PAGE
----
Published on in Vol 9 (2023)

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Evaluating the Efficacy of a Self-administered Speech-Language App for People With Chronic, Nonfluent Aphasia: A Pilot Study

Evaluating the Efficacy of a Self-administered Speech-Language App for People With Chronic, Nonfluent Aphasia: A Pilot Study

Evaluating the Efficacy of a Self-administered Speech-Language App for People With Chronic, Nonfluent Aphasia: A Pilot Study

Authors of this article:

Shivani Padhi1 Author Orcid Image ;   Jennifer Mozeiko1 Author Orcid Image


University of Connecticut, Storrs, CT, United States

*all authors contributed equally

Corresponding Author:

Shivani Padhi, BSc

University of Connecticut

2 Alethia Drive U-1085

Storrs, CT, 06269

United States

Phone: 1 203 599 5096


Background: Aphasia is a language deficit that is most often caused by stroke. Speech-language therapy is effective in helping people recover lost language, and it should lead to generalization to untrained tasks and gains in functional language. However, not everyone is able to receive therapy due to a lack of finances; a lack of insurance coverage; or, most recently, COVID-19.

Objective: This study has 3 aims. For aim 1, we investigated whether a person with moderate to severe aphasia could manage the setup of an app-based treatment independently. Our second aim was to evaluate whether conducting an intensive treatment without speech-language pathologist (SLP) involvement was feasible. Participants with aphasia were asked to use the app 2 hours per day for 10 days, and we were interested to see if they could maintain this regimen or if frustration or boredom would promote dropout. For the third aim, we determined whether participants with aphasia in our digital treatment would make the same kinds of language gains that they would if they were working with an SLP and whether treatment gains would generalize to other language modalities, indicating that neuroplastic changes occurred due to treatment.

Methods: Our pilot study used a single-subject design, with 3 participants experiencing nonfluent aphasia at least 1 year poststroke. Participants were trained to use a comprehension and production app, with instructions to use the app 2 hours per day for 10 days (total treatment time=20 hours). Multiple standardized assessments were taken at the following three time points: pretreatment, 1 week posttreatment, and 10 weeks posttreatment. A recording device was used to capture pretreatment and 10-week posttreatment at-home conversations between the participants with aphasia and the conversational partner.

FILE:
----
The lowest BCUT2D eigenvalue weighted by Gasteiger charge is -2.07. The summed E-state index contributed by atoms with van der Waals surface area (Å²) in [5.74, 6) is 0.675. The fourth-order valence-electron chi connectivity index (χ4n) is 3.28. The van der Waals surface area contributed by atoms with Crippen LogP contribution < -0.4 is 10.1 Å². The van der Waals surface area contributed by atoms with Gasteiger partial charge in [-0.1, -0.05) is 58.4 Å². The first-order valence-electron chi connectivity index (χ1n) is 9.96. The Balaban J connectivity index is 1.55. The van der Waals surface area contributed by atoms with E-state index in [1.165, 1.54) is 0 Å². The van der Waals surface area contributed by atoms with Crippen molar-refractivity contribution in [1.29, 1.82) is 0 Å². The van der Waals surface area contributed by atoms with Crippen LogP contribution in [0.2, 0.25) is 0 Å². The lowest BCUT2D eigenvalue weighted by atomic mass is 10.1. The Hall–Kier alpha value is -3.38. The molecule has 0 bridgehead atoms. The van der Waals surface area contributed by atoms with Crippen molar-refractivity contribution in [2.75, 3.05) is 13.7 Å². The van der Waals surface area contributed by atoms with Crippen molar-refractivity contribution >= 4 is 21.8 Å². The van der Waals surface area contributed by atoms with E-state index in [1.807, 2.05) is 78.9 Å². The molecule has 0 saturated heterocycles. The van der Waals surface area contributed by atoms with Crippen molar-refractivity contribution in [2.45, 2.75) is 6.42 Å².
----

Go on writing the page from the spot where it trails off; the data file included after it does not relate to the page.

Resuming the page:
Results: Data were variable among our 3 participants (P1, P2, and P3). P1 and P3 showed clinically significant improvements on several measurements of language; P2 did not. Aphasia severity also decreased in P1 and P3. The analysis of the discourse recorded in the home environments showed that P1 and P3 each made use of the app-trained words in spontaneous conversation (increase of >63%). All 3 participants with aphasia reported positive increases in quality of life, and all continued to use the app even after the treatment period ended.

Conclusions: Independently administered, intensive treatment had salubrious effects on 3 participants with aphasia. P2’s lack of improvement on language measures was attributed to not feeling challenged enough by the app. In general, the participants in this study were able to guide themselves in an independent manner to complete an intensive study, without using any SLP support. Though this study was only piloted on 3 individuals, it lays the groundwork for future studies assessing the independence of participants with aphasia in managing their own treatment.

Conflicts of Interest: None declared.

iproc 2023;9:e39518



Edited by S Pagoto; This is a non–peer-reviewed article. submitted 12.05.22; accepted 22.12.22; published 24.01.23


©Shivani Padhi, Jennifer Mozeiko. Originally published in Iproceedings (, 24.01.2023.

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